15. Did you know that companies registered and PAID for this career fair back in June? It’s a free opportunity for Fisher students and companies know that it’s an amazing place to recruit. Be confident and take pride that you are a Buckeye!

5 Lessons Learned during Freshman Year

-By Taylor Ruby, current Fisher student

Entering college, hundreds of people will tell you that you are going to learn so much in your first year. Without the experiences that come with being a college freshman, it is hard to understand what they are talking about. I would like to discuss a few things that I learned during my freshman year at Ohio State about the business profession and life in general.

1.) You are never too young
A lot of younger students are afraid to start actively developing their professional network because they are so young. While being the youngest one in the room can be intimidating, it can also be impressive. In the business field, it is never too early to start practicing professional skills. I often times will tell my friends about how, in the business field, everything happens 3 years early. For many people, it takes a lot of interaction with professionals before they feel comfortable in professional situations. Therefore, it may actually be an advantage to get that practice before it is crunch time and you are trying to get an internship. Your young age also sets you apart from a lot of the other students. Some things might not go as planned but that is okay because you are young! Practicing professional communication and networking is a great thing to do at a young age. Also, even the smallest of acts may lead to something bigger. There were many instances this year where I said hello to just one person, yet many other opportunities were shown to me as a result! If you are unsure about anything, I would recommend contacting the Office of Career Management. That is what they are there for! They can be a great resource if you are unsure if an event would be a good place to practice your professional communication skills.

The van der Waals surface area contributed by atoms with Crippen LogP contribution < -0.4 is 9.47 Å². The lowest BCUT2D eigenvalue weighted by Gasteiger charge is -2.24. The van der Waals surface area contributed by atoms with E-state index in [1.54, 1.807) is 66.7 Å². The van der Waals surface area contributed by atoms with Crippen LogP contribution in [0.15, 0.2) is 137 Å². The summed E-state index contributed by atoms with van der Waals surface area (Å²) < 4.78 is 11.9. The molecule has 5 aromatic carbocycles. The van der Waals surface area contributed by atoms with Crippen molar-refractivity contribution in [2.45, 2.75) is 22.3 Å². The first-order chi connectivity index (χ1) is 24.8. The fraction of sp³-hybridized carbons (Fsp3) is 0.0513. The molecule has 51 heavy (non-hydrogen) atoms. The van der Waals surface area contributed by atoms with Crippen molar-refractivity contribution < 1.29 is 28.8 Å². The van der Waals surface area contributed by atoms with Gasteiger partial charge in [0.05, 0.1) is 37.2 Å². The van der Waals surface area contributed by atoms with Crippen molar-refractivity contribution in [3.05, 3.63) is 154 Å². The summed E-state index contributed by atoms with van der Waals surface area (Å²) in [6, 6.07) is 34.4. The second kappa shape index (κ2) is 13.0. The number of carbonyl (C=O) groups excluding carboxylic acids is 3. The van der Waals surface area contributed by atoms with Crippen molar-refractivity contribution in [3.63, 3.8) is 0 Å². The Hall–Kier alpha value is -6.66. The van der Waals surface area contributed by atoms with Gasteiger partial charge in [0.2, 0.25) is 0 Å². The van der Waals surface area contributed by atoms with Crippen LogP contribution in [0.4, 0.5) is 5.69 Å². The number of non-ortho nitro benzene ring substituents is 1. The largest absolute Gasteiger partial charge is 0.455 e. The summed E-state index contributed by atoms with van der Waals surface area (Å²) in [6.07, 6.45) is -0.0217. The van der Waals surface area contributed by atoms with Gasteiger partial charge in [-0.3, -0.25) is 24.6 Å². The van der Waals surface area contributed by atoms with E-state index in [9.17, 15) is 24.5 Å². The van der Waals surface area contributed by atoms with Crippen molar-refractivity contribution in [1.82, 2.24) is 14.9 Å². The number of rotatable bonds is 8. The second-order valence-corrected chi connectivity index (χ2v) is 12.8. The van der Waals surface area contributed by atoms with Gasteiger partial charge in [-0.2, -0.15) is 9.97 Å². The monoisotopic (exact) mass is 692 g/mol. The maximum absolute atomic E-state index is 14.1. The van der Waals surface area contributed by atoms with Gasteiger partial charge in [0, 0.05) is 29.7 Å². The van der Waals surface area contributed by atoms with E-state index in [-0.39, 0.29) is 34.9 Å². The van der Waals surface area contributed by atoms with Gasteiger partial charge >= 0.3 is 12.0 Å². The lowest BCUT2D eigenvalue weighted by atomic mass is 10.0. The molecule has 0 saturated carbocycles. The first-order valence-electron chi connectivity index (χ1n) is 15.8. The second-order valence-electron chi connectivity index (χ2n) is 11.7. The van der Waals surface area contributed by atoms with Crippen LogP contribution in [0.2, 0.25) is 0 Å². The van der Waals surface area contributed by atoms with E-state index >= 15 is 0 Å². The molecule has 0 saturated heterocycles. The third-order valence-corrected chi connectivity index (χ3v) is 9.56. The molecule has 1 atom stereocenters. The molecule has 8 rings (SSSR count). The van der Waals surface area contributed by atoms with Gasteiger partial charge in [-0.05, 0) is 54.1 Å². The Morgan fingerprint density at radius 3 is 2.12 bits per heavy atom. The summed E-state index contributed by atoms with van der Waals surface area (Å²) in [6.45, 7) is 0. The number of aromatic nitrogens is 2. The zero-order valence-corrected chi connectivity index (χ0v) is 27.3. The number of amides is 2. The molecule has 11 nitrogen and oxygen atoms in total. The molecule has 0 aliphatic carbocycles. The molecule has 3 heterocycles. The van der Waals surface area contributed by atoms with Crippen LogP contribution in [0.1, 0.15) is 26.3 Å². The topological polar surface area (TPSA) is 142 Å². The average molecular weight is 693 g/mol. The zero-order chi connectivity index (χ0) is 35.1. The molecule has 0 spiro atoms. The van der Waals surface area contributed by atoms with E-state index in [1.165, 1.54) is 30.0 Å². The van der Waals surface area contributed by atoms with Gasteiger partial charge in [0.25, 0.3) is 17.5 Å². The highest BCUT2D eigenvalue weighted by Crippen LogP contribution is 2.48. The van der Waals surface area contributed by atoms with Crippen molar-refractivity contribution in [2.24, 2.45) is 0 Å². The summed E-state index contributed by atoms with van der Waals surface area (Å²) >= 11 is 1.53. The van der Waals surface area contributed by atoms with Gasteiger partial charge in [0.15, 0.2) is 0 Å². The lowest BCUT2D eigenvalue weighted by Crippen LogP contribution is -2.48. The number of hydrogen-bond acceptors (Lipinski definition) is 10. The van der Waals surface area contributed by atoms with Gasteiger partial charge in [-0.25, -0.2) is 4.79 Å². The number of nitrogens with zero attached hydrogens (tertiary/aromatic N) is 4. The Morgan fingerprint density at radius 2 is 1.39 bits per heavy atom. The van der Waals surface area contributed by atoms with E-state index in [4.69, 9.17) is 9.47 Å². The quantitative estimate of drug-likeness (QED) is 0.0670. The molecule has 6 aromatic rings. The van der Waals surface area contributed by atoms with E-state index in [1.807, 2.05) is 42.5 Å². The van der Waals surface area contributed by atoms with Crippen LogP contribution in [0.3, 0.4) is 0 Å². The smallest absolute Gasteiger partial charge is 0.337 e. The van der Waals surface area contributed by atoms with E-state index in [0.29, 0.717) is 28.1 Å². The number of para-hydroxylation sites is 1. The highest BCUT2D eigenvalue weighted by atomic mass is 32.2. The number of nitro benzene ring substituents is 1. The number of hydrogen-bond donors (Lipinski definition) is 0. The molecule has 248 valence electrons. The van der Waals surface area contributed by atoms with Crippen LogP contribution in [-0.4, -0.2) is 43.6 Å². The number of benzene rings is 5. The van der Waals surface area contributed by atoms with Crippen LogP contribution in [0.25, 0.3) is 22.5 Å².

2.) Diversify
Many students try to have the perfect resume but there is no such thing. Resumes are supposed to reflect who you are and what experiences you have had. Diversify your involvement and pursue your interests. I am involved in a lot of things on campus. Some of them are business related but not all of them. I enjoy playing tennis so I make a pointed effort to keep playing and have joined the club tennis team at Ohio State. Sure, that is not directly related to accounting or business. However, my experiences with the sport of tennis will help me with many things in the professional workplace, which leads me to my next point.

3.) Soft skills are important